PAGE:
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February 27, 2012
Day 10: The End of the Earth

Cruising through the Chilean Fjords

Our port of call for today was Ushuaia, Argentina, the southernmost city on Earth. From here, one can take a variety of excursions to the southern tip of continental South America, Tierra del Fuego, the so-called “End of the Earth.”

When we were planning our cruise months ago, Gail couldn’t decide which excursion to take. One was a bus ride to the End of the Earth. The other was a 4x4 off-road adventure around the area. Gail liked the idea of visiting the southern tip of South America, but she really didn’t want to do it in a tourist bus. She preferred the idea of a more rugged adventure, but the 4x4 wouldn’t take us to the End of the Earth. In the end, she reserved both excursions.

When we actually boarded ship, we had to cancel one of the two excursions. Gail cancelled the bus ride. Then she caught a cold and wasn’t sure she could endure the 4x4. Aboard ship, she investigated whether we could simply rent a car and drive ourselves to the End of the Earth. She was advised that it would take so long for an American to rent a car, we wouldn’t have enough time to go anywhere. So she kept the 4x4.

Yesterday evening at 7:00 pm, the captain came over the loudspeaker to announce some trouble with Ushuaia. Apparently there was a freighter parked in our arrival berth, and the crew was on strike. They were not going to budge until at least 7:00 am this morning, the time that we were due to dock. The captain estimated that we would dock one hour behind schedule today.

We have already talked about the political problems between Britain and Argentina regarding this part of the world. At 7:00 this morning, the captain came over the loudspeaker again. Argentina was not allowing any British ships to dock in Ushuaia if they had recently been to the Falkland Islands. This included both the Star Princess and another ship similar to ours. Princess had been communicating with Ushuai and Buenos Aires throughout the night, but Argentina would not budge.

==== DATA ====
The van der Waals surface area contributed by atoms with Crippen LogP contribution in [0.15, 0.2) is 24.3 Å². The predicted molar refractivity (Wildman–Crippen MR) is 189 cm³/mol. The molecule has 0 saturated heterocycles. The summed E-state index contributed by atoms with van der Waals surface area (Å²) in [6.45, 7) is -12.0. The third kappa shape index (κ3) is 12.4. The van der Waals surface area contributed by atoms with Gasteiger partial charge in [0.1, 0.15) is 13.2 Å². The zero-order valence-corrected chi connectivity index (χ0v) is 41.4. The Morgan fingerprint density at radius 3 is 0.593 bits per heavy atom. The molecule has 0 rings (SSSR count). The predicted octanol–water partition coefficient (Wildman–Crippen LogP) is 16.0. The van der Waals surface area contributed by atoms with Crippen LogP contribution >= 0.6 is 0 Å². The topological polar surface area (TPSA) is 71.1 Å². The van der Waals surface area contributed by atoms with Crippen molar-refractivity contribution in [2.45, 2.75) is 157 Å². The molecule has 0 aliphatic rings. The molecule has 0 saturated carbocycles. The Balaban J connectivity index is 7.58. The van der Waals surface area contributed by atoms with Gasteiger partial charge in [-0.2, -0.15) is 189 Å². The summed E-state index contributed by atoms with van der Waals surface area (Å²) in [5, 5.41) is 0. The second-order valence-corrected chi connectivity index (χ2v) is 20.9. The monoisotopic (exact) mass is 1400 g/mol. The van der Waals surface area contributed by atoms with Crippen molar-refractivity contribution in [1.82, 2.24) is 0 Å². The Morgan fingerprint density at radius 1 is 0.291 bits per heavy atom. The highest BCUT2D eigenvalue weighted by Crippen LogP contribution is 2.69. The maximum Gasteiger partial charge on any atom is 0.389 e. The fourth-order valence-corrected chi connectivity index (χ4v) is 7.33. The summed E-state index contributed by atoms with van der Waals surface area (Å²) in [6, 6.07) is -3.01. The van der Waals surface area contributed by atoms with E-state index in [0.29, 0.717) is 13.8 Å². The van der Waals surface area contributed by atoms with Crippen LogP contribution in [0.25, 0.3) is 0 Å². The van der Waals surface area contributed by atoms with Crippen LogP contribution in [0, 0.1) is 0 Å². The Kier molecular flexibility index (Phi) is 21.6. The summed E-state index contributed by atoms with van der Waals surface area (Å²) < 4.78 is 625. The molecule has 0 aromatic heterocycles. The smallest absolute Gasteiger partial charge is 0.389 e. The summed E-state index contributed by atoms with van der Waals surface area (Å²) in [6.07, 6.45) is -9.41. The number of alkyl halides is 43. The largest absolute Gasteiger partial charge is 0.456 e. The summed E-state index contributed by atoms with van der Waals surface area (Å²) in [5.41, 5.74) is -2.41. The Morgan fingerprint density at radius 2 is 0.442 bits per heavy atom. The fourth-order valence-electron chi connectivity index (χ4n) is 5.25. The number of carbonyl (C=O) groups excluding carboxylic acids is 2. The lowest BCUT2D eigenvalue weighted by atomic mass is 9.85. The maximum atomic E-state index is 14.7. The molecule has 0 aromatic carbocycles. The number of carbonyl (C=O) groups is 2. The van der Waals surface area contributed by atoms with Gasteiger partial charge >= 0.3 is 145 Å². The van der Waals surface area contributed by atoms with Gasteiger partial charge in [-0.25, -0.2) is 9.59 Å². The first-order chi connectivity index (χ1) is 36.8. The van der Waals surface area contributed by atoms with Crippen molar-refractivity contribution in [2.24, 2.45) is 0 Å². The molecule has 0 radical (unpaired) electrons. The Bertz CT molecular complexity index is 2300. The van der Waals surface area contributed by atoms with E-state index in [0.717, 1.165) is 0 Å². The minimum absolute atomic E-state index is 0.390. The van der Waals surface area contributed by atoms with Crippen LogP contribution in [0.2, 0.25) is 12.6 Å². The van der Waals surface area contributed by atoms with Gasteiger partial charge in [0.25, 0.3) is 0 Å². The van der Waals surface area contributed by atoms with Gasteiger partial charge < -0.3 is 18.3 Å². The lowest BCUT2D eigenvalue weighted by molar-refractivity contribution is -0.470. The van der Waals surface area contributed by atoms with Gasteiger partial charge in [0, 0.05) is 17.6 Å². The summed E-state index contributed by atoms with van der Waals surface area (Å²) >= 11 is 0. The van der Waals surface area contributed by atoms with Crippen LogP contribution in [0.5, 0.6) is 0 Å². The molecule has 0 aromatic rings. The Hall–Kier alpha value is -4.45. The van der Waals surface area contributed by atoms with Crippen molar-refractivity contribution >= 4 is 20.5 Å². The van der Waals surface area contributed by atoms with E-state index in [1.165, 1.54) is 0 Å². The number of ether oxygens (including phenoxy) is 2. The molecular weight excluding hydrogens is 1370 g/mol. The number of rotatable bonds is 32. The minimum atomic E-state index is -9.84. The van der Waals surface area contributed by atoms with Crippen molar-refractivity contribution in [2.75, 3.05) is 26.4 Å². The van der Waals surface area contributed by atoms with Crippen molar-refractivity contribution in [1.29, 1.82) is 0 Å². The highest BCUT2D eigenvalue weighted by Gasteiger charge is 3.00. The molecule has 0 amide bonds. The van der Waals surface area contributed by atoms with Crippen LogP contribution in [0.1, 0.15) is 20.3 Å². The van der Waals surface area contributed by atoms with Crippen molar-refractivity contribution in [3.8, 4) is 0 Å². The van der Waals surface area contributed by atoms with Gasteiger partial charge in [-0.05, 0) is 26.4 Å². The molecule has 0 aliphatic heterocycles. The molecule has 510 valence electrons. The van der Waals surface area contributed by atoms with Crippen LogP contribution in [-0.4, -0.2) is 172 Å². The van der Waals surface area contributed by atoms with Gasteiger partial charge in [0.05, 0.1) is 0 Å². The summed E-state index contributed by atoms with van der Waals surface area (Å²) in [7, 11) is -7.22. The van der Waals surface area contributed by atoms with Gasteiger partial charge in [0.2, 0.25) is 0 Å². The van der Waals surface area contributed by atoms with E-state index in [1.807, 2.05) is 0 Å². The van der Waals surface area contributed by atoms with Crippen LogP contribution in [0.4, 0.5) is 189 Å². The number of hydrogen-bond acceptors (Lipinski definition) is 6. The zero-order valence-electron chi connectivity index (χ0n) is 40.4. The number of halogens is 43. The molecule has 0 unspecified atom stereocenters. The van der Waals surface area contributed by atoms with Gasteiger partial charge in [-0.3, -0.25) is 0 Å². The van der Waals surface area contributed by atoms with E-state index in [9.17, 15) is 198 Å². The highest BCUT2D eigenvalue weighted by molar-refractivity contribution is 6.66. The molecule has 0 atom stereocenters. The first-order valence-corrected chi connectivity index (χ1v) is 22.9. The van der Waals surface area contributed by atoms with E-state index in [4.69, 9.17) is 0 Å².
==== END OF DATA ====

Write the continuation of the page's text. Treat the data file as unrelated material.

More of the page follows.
Our port of call in Ushuaia was officially cancelled.

We awoke this morning to find our ship surrounded by snowcapped mountains. The temperature outside was 42º.

The Star Princess crew worked hard to make it up to the cruisers. We would have an additional day at sea today, but we would spend it taking a leisurely cruise through the Beagle Channel (named for Charles Darwin’s ship) and the Chilean Fjords on the southwestern tip of South America.

Gail was ecstatic. The original plan had been to zoom past the Chilean Fjords at high speed in the evening during our transit from Ushuaia to Punta Arenas, Chile. Instead, we would now take our time and get to see them in full daylight.

We were able to take our time getting up and having breakfast. We parked ourselves in the Horizon buffet dining area at a table on the starboard side. We were joined by two couples from San Jose, a couple of cities away from us back home in California.

Gail sits in the Horizon Court breakfast buffet, watching the fjords go by

We spent the morning in Glacier Alley and saw several glaciers, including Holanda, Italia, Francia, Alemania and Romanche (they are named after different European countries). The ship came to a full stop and made a full 360-degree spin at each glacier, giving everyone on the ship ample time to view each one. We ended up taking more than three hours through the fjords.

Italia is the only tidewater glacier in the alley, meaning it comes all the way down to water level

Romanche is literally dissolving – melting into waterfalls

Gail is still recovering from her cold, so she took some cough medicine with codeine and took a nap for several hours. We spent the rest of the afternoon playing a board game (“Risk Express”) and chatting with people. We had a fascinating conversation with a woman whose husband was the Senior U.S. Military Diplomat to Turkey for several years.

Everyone has received a full refund for their cancelled Ushuaia excursions. We took advantage of our “found cash” by booking a reservation in one of the two high-end restaurants aboard ship, Sabatini’s. Normally, all food on the ship is included with the cruise. For a slightly additional fee – $20 per person – you can dine at a super-duper fancy restaurant that emulates the service level of old-time cruising.

We got out of the restaurant in time to attend the “Name That Beatles Song” contest. We didn’t win the contest (Russell got 19 out of 20 correct), but we won the consolation bottle of champagne for shouting the emcee’s name the loudest.

At 10:00 pm, the ship passed through the fabled Straits of Magellan. It was the perfect ending to a really marvelous day.

Gail, looking and feeling terrific, poses in front of the Chilean Fjords


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